I began hormone replacement therapy after having a hysterectomy in my early 50’s and continued for a total of 5 years. Now, I’m worried about its effects. What did the Women’s Health Initiative find?
HealthSmart asked Dr. JoAnn Manson, M.D., Chief, Division of Preventive Medicine, Department of Medicine, Brigham and Women’s Hospital. Here’s her response:
It is important to note that the Women’s Health Initiative study findings were largely misunderstood, and that hormone replacement therapy’s benefits and risks are largely individual and can vary with each patient. Additionally, the study only accounts for the effects of seven years of hormone estrogen therapy with a six-year post therapy follow up. There was no increased risk of breast cancer for the women followed in this study, the risks and benefits are very neutral. Among the women who were randomized in their 50s, and began the treatment in their 50s, they had a favorable balance of risks and benefits from their seven-year estrogen treatment, but did have a higher risk of blood clots. There is definitive evidence that hormone replacement therapy increases bone health and decreases a woman’s risk of bone fracture, which can prove very important in elderly populations.
Who is a good candidate for statins? I hear a lot of friends and relatives say they’re on them, but have the inclination they may not need them.
HealthSmart asked Dr. Rita Redburg, Professor of Medicine at University of San Francisco School of Medicine and General Cardiologist. Here’s her response:
Only individuals who have a personal history of heart disease or have stints should be taking statins. Family history is not a determining factor for having heart disease or the need to take statins. Heart disease is defined as essentially anyone who has some narrowing in the arteries. I don’t recommend statins for an individual who simply has high LDL levels. If you’re concerned about prevention, there are more effective ways to reduce your risk of heart disease such as maintaining a healthy heart diet, not smoking, and getting plenty of exercise.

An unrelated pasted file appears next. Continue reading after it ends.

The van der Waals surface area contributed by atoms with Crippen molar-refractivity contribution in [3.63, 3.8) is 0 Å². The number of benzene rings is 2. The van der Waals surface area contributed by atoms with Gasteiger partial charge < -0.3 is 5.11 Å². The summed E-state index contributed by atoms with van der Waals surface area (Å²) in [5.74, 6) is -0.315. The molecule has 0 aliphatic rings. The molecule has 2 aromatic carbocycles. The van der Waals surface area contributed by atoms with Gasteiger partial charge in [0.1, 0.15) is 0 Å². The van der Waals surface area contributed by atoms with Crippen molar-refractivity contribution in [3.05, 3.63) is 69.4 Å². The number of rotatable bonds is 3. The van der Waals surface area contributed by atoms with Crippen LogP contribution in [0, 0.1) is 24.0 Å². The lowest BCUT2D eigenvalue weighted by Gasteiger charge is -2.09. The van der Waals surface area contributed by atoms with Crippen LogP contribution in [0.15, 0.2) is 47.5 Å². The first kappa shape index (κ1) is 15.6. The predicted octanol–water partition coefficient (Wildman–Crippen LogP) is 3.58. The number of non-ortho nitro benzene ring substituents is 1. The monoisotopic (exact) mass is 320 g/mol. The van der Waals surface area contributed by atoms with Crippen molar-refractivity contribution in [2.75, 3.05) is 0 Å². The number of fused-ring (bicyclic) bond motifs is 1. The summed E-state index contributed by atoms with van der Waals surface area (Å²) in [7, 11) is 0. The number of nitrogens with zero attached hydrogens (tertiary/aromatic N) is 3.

I recently found out I’m pre-diabetic. I have a family history of diabetes and am very thin to begin with. I worry I have no chance at combating the onset of diabetes. What steps can I take to give myself the best shot at avoiding this disease? How does my situation differ from a pre-diabetic with no family history who is classified as overweight?
HealthSmart asked Dr. Xavier Pi-Sunyer, M.D., Professor of Medicine at Columbia University College and Chief of Endocrinology, Diabetes, and Nutrition at St. Luke’s-Roosevelt Hospital Center. Here’s his response:
Unfortunately having a family history or mutated gene predisposes an individual to diabetes. However, it’s important to remember that genetic testing for diabetes is not beneficial as there are too many genes involved, and there is nothing to be done about them. The fact that you’re not overweight, is an indicator that your beta cells have a much harder time producing and regulating insulin. Don’t assume that you’re at a total loss, because exercising will still aid in combating your pre-diabetes from turning into diabetes. Although it depends on the individual, we recommend 30 minutes of exercise five times a week at a minimum. Make sure to get your blood levels tested at least once every six months to monitor if your pre-diabetic status is advancing to diabetes. Pre-diabetic individuals with no family history and extra weight will have a much higher chance of combating the development of diabetes through lifestyle changes. Weight loss and increased exercise will ultimately provide their best defense. You have to be committed if you want to see results. People who lack the ability to change their lifestyle on their own often benefit greatly from structure – such as joining a weight management group or working with a nutritionist.
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Copyright Ellen James Martin 2021